“Then, Kerr-McGee tried to escape the consequences of its misdeeds by transferring its most valuable assets to affiliates, leaving an insolvent shell behind, unable to pay its environmental liabilities,” said Bharara.

“As today’s historic payment shows, the government will not allow polluters to escape paying for the damage they inflict on our land, water and people, and we will hold accountable those who attempt to shield themselves from responsibility behind improper corporate transactions,” said Bharara.

From this settlement, $217 million will be paid to cover cleanup of the Federal Creosote Superfund site in Manville, New Jersey. EPA removed more than 450,000 tons of contaminated soil and cleaned up nearly 100 residential and commercial properties before completing work in 2008. (Photo courtesy U.S. EPA)

With more than 2,700 sites in 47 states at issue in the case, the settlement addresses Kerr-McGee’s enormous legacy environmental and tort liabilities, including its liability at federal Superfund sites in Manville, New Jersey, Jacksonville, Florida, Columbus, Mississippi, Navassa, North Carolina, West Chicago, Illinois, Milwaukee, Wisconsin, and Soda Springs, Idaho.

The settlement also covers 50 former uranium mines in and near the Navajo Nation territory in the southwestern United States.

On April 3, 2014, the United States announced the settlement, subject to a period of public comment and judicial approval. On November 10, 2014, the U.S. District Court for the Southern District of New York approved the settlement as “fair and reasonable.”

The deadline for any appeals from the district court’s decision passed on January 20, 2015, without any appeals having been taken and therefore the settlement agreement went into effect on January 21.

“If you pollute the environment, you should be responsible for cleaning it up,” said EPA Assistant Administrator Cynthia Giles. “From the Navajo Nation to low-income neighborhoods across America, more than $4.4 billion will be put to work cleaning up toxic pollution. This historical environmental cleanup will have a lasting impact on American communities.”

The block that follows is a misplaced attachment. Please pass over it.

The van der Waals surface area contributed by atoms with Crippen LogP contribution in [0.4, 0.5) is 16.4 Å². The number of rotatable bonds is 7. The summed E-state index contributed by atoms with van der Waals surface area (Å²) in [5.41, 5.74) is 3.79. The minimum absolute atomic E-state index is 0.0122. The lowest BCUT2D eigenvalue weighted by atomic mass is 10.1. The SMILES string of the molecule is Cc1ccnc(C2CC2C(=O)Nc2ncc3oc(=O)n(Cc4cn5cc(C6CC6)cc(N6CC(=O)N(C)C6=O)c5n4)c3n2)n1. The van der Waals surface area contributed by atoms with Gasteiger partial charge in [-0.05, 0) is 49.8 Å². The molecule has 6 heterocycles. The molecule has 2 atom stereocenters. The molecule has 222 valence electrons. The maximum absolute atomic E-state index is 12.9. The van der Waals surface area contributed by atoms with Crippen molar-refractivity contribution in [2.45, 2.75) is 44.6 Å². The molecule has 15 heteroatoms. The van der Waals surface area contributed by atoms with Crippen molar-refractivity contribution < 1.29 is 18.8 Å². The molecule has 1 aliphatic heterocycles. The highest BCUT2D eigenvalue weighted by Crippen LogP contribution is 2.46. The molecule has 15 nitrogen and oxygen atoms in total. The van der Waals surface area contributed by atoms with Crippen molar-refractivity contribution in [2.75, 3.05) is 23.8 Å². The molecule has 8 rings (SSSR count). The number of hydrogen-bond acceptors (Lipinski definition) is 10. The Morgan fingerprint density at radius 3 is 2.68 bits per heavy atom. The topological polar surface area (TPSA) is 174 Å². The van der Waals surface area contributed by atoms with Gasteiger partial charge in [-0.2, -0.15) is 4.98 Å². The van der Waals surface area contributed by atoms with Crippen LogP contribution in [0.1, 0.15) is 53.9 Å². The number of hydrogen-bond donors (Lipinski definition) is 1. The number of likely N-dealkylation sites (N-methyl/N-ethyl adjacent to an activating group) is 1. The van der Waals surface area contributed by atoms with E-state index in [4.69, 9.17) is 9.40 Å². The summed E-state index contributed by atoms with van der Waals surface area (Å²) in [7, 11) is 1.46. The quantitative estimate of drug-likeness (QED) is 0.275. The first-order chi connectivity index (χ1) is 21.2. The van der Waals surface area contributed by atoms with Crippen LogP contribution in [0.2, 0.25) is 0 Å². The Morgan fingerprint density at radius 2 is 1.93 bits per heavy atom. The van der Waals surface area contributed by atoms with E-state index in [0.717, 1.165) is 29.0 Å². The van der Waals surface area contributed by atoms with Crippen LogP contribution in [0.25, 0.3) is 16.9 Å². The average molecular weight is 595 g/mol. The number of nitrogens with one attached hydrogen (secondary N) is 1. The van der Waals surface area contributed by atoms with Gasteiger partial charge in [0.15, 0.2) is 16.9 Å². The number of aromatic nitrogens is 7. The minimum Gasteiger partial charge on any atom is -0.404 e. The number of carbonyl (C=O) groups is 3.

Since its founding in 1929, Kerr-McGee operated wood-treating, uranium mining and processing, thorium processing, and ammonium perchlorate manufacturing operations in addition to its oil and gas exploration and production business. By the early 2000s, Kerr-McGee had discontinued all but two core businesses: oil and gas exploration and production, and chemical production.

Between 2002 and 2005, Kerr-McGee transferred these oil and gas assets to a “new” Kerr-McGee, one of the defendants in this case, and in 2006 spun off the carcass, a small, cyclical chemical business with 85 years of legacy liabilities, re-named Tronox.

A few months later, Anadarko acquired Kerr-McGee and the oil and gas business for $18 billion. Tronox was rendered insolvent and, unable to pay for its legacy liabilities, filed for bankruptcy in 2009.

Copyright Environment News Service (ENS) 2015. All rights reserved.